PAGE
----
Biomass Energy Scenario in Southeast Asia

There is immense potential of biomass energy in Southeast Asia due to plentiful supply of diverse forms of biomass wastes including agricultural residues, agro-industrial wastes, woody biomass, animal wastes, municipal solid waste, etc. Southeast Asia is a big producer of wood and agricultural products which, when processed in industries, produces large amounts of biomass residues.

The rapid economic growth and industrialization in Southeast Asian region is characterized by a significant gap between energy supply and demand. The energy demand in the region is expected to grow rapidly in the coming years which will have a profound impact on the global energy market. In addition, the region has many locations with high population density, which makes public health vulnerable to the pollution caused by fossil fuels.

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Another important rationale for transition from fossil-fuel-based energy systems to renewable ones arises out of observed and projected impacts of climate change. Due to the rising share of greenhouse gas emissions from Asia, it is imperative on all Asian countries to promote sustainable energy to significantly reduce GHGs emissions and foster sustainable energy trends. Rising proportion of greenhouse gas emissions is causing large-scale ecological degradation, particularly in coastal and forest ecosystems, which may further deteriorate environmental sustainability in the region.

The reliance on conventional energy sources can be substantially reduced as the Southeast Asian region is one of the leading producers of biomass resources in the world. Southeast Asia, with its abundant biomass resources, holds a strategic position in the global biomass energy atlas.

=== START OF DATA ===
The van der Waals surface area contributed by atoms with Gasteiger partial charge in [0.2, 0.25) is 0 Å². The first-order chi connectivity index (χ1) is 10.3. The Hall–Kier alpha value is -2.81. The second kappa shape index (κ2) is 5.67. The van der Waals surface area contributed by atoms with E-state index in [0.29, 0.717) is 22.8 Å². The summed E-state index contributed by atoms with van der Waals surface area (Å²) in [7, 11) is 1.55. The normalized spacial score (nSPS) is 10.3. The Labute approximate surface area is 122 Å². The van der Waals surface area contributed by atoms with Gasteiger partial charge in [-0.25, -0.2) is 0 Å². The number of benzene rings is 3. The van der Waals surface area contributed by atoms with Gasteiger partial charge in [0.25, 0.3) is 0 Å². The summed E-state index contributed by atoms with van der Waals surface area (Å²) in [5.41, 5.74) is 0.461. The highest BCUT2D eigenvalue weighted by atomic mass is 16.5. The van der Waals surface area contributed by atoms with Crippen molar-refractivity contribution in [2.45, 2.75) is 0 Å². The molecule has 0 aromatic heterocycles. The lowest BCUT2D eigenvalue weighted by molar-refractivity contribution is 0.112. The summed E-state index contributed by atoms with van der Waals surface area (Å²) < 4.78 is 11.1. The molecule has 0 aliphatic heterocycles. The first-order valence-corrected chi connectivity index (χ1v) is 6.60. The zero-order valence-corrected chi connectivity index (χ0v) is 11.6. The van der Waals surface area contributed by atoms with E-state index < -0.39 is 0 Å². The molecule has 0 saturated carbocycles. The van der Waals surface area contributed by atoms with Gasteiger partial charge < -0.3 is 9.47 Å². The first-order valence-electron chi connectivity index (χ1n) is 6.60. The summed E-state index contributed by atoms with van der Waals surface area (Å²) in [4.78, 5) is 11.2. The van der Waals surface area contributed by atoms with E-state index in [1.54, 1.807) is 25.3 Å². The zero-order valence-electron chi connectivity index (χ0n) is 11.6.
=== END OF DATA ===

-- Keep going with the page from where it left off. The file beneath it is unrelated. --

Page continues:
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Palm kernel shells is an abundant biomass resource in Southeast Asia

According to conservative estimates, the amount of biomass residues generated from sugar, rice and palm oil mills is more than 200-230 million tons per year which corresponds to cogeneration potential of 16-19 GW. Woody biomass is a good energy resource due to presence of large number of forests and wood processing industries in the region.

The prospects of biogas power generation are also high in the region due to the presence of well-established food processing, agricultural and dairy industries. Another important biomass resource is contributed by municipal solid wastes in heavily populated urban areas.

In addition, there are increasing efforts from the public and private sectors to develop biomass energy systems for efficient biofuel production, e.g. biodiesel and bioethanol. The rapid economic growth and industrialization in Southeast Asia has accelerated the drive to implement the latest biomass energy technologies in order to tap the unharnessed potential of biomass resources, thereby making a significant contribution to the regional energy mix.

The Role of Biomass Energy in Net-Zero Buildings

The concept of biomass energy is still in its infancy in most parts of the world, but nevertheless, it does have an important role to play in terms of sustainability in general and net-zero buildings in particular. Once processed, biomass is a renewable source of energy that has amazing potential. But there is a lot of work to be done to exploit even a fraction of the possibilities that would play a significant role in providing our homes and commercial buildings with renewable energy.